Skip to content Skip to navigation

CMS Announces CPC+ Model Will Expand to Four New Regions

May 18, 2017
by Heather Landi
| Reprints
Click To View Gallery

The Centers for Medicare & Medicaid Services (CMS) Innovation Center has announced four new regions in which practices will be eligible to apply for the agency’s new five-year Comprehensive Primary Care Plus (CPC+) model as part of Round 2 of the CPC+ initiative.

In April 2016, CMS announced a new initiative with the aim to transform how primary care is delivered and paid for in America. Building on the Comprehensive Primary Care initiative from 2012, the new CPC+ model is a five-year primary care medical home model beginning January 2017 that will enable primary care practices to care for their patients the way they think will deliver the best outcomes and to pay them for achieving results and improving care, CMS says. CPC+ includes two primary care practice tracks with incrementally advanced care delivery requirements and payment options to meet the diverse needs of primary care practices in the U.S.

CPC+ Round 1 supports 2,891 primary care practices, comprising 13,090 clinicians and serving more than 1.76 million Medicare beneficiaries.

CMS expects to select up to 1,000 primary care practices in CPC+ Round 2 in four regions: Louisiana, Nebraska, North Dakota, and the greater Buffalo Region of New York.

Eligible practices located in these regions can apply to participate in CPC+ Round 2 through an online portal until July 12, 2017, CMS announced.

CPC+ Round 1 began on January 1, 2017 and Round 2 will begin in January 2018.

According to CMS, through a unique public-private partnership with 54 aligned payers in 14 regions in the CPC+ Round 1 and seven payers in four regions in CPC+ Round 2, the CPC+ payment redesign gives practices the additional financial resources and flexibility they need to make investments that will improve quality of care and reduce the number of unnecessary services their patients receive. CPC+ provides practices with a robust learning system, as well as actionable data feedback, to guide their decision making. The care delivery redesign ensures practices in each track have the infrastructure to deliver better care to result in a healthier patient population.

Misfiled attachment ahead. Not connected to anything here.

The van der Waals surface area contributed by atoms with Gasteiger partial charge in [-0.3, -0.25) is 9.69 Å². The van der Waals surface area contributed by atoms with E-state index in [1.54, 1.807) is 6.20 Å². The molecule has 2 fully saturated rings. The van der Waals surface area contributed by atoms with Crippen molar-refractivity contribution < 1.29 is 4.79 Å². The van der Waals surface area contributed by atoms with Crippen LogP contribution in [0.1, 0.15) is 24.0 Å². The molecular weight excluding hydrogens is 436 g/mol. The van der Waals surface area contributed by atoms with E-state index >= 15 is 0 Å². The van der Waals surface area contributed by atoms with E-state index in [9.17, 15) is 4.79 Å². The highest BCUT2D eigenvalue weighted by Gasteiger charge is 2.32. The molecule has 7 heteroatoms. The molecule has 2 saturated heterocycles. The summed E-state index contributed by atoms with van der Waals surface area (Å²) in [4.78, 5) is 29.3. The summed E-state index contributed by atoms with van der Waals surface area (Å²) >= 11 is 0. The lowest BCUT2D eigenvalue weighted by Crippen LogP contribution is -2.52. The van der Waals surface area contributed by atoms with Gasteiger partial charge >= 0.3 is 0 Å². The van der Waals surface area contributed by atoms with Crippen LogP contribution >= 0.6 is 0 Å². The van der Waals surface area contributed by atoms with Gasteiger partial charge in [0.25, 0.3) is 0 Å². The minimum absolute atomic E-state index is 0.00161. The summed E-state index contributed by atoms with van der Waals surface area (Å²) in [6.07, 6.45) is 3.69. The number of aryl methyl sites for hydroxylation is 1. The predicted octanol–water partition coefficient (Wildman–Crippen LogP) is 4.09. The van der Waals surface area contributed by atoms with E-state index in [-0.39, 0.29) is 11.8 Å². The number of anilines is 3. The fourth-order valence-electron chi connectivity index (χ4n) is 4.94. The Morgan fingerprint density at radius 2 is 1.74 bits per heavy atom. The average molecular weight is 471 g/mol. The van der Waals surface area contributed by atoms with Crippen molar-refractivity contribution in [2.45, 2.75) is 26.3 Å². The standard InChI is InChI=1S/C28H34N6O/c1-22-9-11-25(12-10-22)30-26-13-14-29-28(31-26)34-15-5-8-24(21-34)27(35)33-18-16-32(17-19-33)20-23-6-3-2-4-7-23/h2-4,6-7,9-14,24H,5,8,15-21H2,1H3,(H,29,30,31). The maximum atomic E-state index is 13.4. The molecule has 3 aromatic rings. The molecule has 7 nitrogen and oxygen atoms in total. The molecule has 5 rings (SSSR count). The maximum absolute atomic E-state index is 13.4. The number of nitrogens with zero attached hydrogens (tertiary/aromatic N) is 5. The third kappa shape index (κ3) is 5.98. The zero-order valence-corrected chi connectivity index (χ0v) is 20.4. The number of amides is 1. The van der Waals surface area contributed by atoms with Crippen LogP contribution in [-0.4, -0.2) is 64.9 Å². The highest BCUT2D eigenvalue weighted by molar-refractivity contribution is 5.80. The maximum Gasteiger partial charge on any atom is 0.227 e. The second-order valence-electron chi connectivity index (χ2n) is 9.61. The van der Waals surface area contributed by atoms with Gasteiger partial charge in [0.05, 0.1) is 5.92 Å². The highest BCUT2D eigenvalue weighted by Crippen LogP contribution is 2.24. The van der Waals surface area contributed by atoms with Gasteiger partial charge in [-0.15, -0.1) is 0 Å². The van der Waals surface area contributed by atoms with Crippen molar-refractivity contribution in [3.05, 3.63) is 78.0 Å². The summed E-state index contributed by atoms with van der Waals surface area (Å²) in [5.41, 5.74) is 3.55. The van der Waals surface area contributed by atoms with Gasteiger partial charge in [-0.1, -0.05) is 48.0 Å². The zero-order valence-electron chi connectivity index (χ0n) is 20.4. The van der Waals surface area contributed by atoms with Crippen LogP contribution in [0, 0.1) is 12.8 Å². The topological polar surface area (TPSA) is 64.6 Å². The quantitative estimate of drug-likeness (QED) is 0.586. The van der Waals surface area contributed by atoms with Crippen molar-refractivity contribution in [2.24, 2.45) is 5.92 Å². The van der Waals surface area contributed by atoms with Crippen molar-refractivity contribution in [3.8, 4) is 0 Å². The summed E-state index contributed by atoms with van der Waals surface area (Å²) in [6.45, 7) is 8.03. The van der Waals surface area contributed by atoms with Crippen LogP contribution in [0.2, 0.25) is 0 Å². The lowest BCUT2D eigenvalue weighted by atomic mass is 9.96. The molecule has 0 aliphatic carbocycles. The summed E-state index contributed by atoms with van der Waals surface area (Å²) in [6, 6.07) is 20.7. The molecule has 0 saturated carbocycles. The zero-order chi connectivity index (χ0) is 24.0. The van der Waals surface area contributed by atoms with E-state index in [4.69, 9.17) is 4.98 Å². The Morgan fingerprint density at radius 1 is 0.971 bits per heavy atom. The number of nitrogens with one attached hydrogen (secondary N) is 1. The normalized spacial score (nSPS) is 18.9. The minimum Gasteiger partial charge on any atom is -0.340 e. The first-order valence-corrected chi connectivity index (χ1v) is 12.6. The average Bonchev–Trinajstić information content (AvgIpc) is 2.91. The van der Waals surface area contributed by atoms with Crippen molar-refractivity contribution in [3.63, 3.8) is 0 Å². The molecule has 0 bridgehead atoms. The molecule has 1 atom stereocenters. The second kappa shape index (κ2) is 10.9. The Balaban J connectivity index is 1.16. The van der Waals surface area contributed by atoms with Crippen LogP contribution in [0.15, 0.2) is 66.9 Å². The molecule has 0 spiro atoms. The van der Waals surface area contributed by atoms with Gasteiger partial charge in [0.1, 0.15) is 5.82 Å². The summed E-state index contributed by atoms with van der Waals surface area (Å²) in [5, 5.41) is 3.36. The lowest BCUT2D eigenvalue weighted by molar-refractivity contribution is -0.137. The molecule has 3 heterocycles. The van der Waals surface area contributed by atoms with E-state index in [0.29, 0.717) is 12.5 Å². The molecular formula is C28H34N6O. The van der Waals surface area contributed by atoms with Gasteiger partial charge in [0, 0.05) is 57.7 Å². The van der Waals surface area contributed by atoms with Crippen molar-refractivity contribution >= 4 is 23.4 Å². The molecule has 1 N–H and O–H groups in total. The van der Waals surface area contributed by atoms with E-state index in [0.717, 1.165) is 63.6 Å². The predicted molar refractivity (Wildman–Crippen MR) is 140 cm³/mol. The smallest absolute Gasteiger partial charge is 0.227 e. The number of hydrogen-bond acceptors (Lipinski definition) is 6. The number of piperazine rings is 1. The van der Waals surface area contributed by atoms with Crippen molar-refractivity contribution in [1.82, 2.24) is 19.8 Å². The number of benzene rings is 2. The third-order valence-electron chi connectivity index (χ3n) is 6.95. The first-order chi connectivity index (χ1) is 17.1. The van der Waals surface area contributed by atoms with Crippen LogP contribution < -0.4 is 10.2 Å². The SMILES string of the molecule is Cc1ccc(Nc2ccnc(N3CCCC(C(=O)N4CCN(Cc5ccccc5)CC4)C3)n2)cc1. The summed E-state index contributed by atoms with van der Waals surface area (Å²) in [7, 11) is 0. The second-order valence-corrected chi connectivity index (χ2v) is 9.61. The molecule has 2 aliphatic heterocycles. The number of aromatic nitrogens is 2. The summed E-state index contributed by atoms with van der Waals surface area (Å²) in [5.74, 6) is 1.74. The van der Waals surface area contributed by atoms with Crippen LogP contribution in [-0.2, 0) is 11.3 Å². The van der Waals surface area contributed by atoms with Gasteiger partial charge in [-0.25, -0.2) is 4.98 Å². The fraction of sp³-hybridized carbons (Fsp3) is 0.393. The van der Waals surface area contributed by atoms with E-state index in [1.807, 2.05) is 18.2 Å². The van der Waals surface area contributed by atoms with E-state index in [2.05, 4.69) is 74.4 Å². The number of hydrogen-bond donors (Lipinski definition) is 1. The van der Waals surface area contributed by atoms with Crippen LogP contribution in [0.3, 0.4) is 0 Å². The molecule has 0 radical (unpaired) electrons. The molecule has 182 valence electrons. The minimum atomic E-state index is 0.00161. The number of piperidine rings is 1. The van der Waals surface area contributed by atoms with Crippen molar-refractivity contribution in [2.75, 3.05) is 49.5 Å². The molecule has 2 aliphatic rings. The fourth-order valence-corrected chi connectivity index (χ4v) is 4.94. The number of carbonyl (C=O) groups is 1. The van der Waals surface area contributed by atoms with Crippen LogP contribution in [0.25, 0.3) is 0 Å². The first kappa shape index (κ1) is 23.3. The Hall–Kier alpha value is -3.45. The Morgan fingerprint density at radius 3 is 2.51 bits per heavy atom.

The five-year CPC+ model is designed to help primary care practices:

•    Support patients with serious or chronic diseases to achieve their health goals;

•    Give patients 24-hour access to care and health information;

•    Deliver preventive care;

•    Engage patients and their families in their own care; and

•    Work together with hospitals and other clinicians, including specialists, to provide better coordinated care.

CPC+ is an opportunity for practices of diverse sizes, structures, and ownership who are interested in qualifying for the incentive payment for Advanced Alternative Payment Models through the proposed Quality Payment Program, the agency says. CMS estimates that up to 5,000 primary care practices serving an estimated 3.5 million beneficiaries could participate in the model. Primary care practices will participate in one of two tracks. In Track 1, CMS will pay practices a monthly fee in addition to regular Medicare fee-for-service payments. In Track 2, practices will receive the monthly fee, as well as a hybrid of reduced Medicare fee-for-service payments and up-front comprehensive primary care payments to allow greater flexibility in how practices deliver care.

 

Topics

News

ECRI Institute Publishes Guidance for Protecting Medical Devices from Ransomware Attacks

The ECRI Institute has released a new guidance article, "Ransomware Attacks: How to Protect Your Medical Device Systems, with recommendations to help hospitals identify and protect against ransomware attacks.

Survey: Stakeholders Predict More Medical Device Attacks as Security Lags

Some 67 percent of medical device manufacturers and 56 percent of healthcare delivery organizations (HDOs) believe an attack on a medical device built or in use by their organizations is likely to occur over the next 12 months.

AMIA Urges FCC to Consider Access to Broadband a Social Determinant of Health

The American Medical Informatics Association (AMIA) is calling on the Federal Communication Commission’s (FCC) to b support broadband-enabled health care delivery by bolstering its efforts to better target those with chronic conditions, and ensure that those populations have access to affordable broadband and broadband-enabled health technologies.

Reports: VA Secretary Won’t Ask for IT Funding with Uncertainty Surrounding VistA

While many federal agencies saw cuts across the board in President Trump’s 2018 budget request this week, the Department of Veterans Affairs (VA) got a spending boost, albeit not related to information technology.

Mount Sinai Creates Imaging Research Warehouse

The Mount Sinai Health System in New York has created a database that integrates clinical imaging with electronic health records to allow researchers to identify new patterns in the data.

CBO Analysis Estimates House-Passed AHCA Would Leave 23 Million More Uninsured by 2026

If enacted, the American Health Care Act (AHCA) would reduce the federal deficit over the 2017-2026 period by $119 billion and increase the number of people who are uninsured by 23 million in 2026, relative to current law, according to a cost estimate by the Congressional Budget Office (CBO) and the Joint Committee on Taxation (JCT).